Fort Belvoir, Va. - Consider genetic engineering, molecular biology, nanotechnology, biochemistry and systems biology. What do they all have in common? When you combine the application-orientated sides of these diverse scientific disciplines and throw in a forward engineering approach adopted from mechanical and electronic engineering, you get synthetic biology. This multidisciplined approach enables new medical and environmental diagnostic tools to protect the warfighter.

Synthetic biology is responsible for new classes of inexpensive, rapidly deployable diagnostic devices and is moving towards near real-time surveillance of multiple pathological conditions to protect the warfighter from chemical and biological threats. An article by Defense Threat Reduction Agency-funded researchers, Drs. Shimyn Slomovic, Keith Pardee and Jim Collins, from the Massachusetts Institute of Technology and Harvard University, highlights several milestones and offers insight into where the field is headed. The article, "Synthetic Biology Devices for In Vitro and In Vivo Diagnostics," marks the 100th anniversary of the Proceedings of the National Academy of Sciences and focuses on the evolution of biosensing.

Environmental and whole-cell biosensing

From a historical perspective, biosensing is not a new concept. People have used canaries in coalmines and tracking dogs for centuries to sense environmental hazards. Animal sentinels were scaled down to single living cells in the years leading up to the onset of synthetic biology as a field. The natural biochemical or enzymatic pathways of these first "whole-cell biosensors" were exploited to evaluate the environment.

For example, the photosynthetic activity of electrode-mounted cyanobacteria produced a current that disrupted herbicides in water, alerting to the presence of the chemicals. Such hybrid bio-electrical devices were gradually phased out as scientists introduced bioluminescence-producing gene cassettes into microorganisms, converting them into purpose-built analyte sensors with their own signal output components. However, as microorganisms are progressively modified to include synthetic gene circuitry that allows them to detect arsenic, hydrocarbon pollutants and other compounds, the authors predict a revitalized integration of companion electronic components for rapid field deployment.

The Collin's team also discusses several advances they made as the result of DTRA's Joint Science and Technology funded project managed by Dr. Ilya Elashvili. Notably, they describe how bacterial cells can be programmed with synthetic gene circuitry that transforms them into living RNA-based biosensors, which they reported in the Cell article titled "Toehold Switches: De Novo-Designed Regulators of Gene Expression."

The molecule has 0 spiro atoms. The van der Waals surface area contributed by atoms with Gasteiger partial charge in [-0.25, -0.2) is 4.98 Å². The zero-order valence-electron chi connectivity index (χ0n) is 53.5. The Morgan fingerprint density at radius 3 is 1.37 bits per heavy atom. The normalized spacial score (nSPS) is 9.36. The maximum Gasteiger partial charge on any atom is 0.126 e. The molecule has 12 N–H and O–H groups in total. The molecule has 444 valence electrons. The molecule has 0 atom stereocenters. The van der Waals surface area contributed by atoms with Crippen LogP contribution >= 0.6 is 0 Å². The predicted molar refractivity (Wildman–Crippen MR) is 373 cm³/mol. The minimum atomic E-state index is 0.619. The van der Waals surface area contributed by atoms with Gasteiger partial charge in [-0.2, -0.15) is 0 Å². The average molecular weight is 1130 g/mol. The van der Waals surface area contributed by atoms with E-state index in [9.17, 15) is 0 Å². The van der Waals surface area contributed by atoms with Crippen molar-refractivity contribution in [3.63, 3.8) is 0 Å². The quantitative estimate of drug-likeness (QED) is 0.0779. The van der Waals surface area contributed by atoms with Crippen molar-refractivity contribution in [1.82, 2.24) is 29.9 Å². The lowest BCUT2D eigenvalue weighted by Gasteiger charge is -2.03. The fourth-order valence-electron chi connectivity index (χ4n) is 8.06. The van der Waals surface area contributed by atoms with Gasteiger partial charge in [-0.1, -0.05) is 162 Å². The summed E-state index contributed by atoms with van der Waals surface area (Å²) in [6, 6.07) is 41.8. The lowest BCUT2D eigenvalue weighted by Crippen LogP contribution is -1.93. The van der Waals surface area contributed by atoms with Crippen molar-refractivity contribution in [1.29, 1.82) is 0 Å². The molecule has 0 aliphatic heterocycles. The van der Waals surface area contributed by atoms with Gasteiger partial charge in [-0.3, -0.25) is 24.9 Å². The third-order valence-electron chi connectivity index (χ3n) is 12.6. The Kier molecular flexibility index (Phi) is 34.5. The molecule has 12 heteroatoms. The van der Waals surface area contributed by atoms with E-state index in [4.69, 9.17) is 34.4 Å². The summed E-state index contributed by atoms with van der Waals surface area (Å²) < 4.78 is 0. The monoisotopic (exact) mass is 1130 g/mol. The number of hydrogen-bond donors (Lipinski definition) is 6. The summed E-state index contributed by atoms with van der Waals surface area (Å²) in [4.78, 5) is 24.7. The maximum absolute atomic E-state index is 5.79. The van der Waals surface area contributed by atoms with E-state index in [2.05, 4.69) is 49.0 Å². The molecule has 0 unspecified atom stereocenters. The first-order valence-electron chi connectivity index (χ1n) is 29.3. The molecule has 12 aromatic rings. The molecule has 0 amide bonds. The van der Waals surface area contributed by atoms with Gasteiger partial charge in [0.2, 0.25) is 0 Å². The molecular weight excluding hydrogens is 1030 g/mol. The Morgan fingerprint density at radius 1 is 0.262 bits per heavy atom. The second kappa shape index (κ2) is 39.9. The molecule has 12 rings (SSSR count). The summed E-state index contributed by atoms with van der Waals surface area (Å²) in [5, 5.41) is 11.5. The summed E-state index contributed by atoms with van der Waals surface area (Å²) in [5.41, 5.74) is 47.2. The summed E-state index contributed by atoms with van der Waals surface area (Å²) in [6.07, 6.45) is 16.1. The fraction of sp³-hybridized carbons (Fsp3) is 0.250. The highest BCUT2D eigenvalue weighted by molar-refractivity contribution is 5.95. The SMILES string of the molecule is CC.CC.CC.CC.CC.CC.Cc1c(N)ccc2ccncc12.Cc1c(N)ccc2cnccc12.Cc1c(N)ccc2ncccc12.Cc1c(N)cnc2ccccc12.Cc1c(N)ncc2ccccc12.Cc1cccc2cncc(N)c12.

In this paper, the scientists used clever computational algorithms to design RNA "toehold switches" that can be expressed in microorganisms. These RNA-based sensors stem from conventional translational riboregulators, where a toehold hairpin structure complementary to the target is engineered at the upstream of reporter protein mRNA's ribosomal binding site (RBS). The hairpin blocks the RBS binding to ribosome, thereby preventing the initiation of reporter protein synthesis. Upon encountering the complementary target ("trigger") RNA sequence, the hairpin is unzipped (through Watson-Crick base pairing) and the mRNA binding to the RBS is unblocked.

As a consequence, the target RNA sensing is translated to yield the production of fluorescent or colorimetric reporter proteins. The rational de novo, designed from scratch, design of these molecular switches shows great potential for intracellular diagnostics related to disease-specific RNAs. The article proceeds to describe how biosensing machinery has been taken outside of the cell and is currently fulfilling a range of in vitro diagnostic applications.

In vitro diagnostics

Engineered bacteriophages are trailblazing the in vitro diagnostics space. With their natural, strain-specific sensing capabilities, bacteriophages equipped with reporter genes can be deployed to detect, infect and transform pathogens into self-informants that alert of their own presence. These bacterial viruses are inexpensive to make, can be optimized through directed evolution for enhanced target specificity, and are currently in use as pathogen sensors both in clinical settings and in the food industry. Currently the Centers for Disease Control and Prevention uses an engineered plague diagnostic phage, ¤ĽA1122, to detect Yersinia pestis (the etiologic agent of the bubonic plague) in clinical samples in just two hours.

While engineered bacteriophages have begun to take synthetic biology out of the lab, paper-based diagnostics force synthetic biology out of the cell. Cell-free expression systems are commercially available and scientists have also streamlined the production of home-brewed lysates, making it cheaper to translate and screen proteins in vitro. The authors discuss how the same JSTO-funded effort accelerated paper-based systems by freeze-drying coupled transcription/translation reactions onto paper.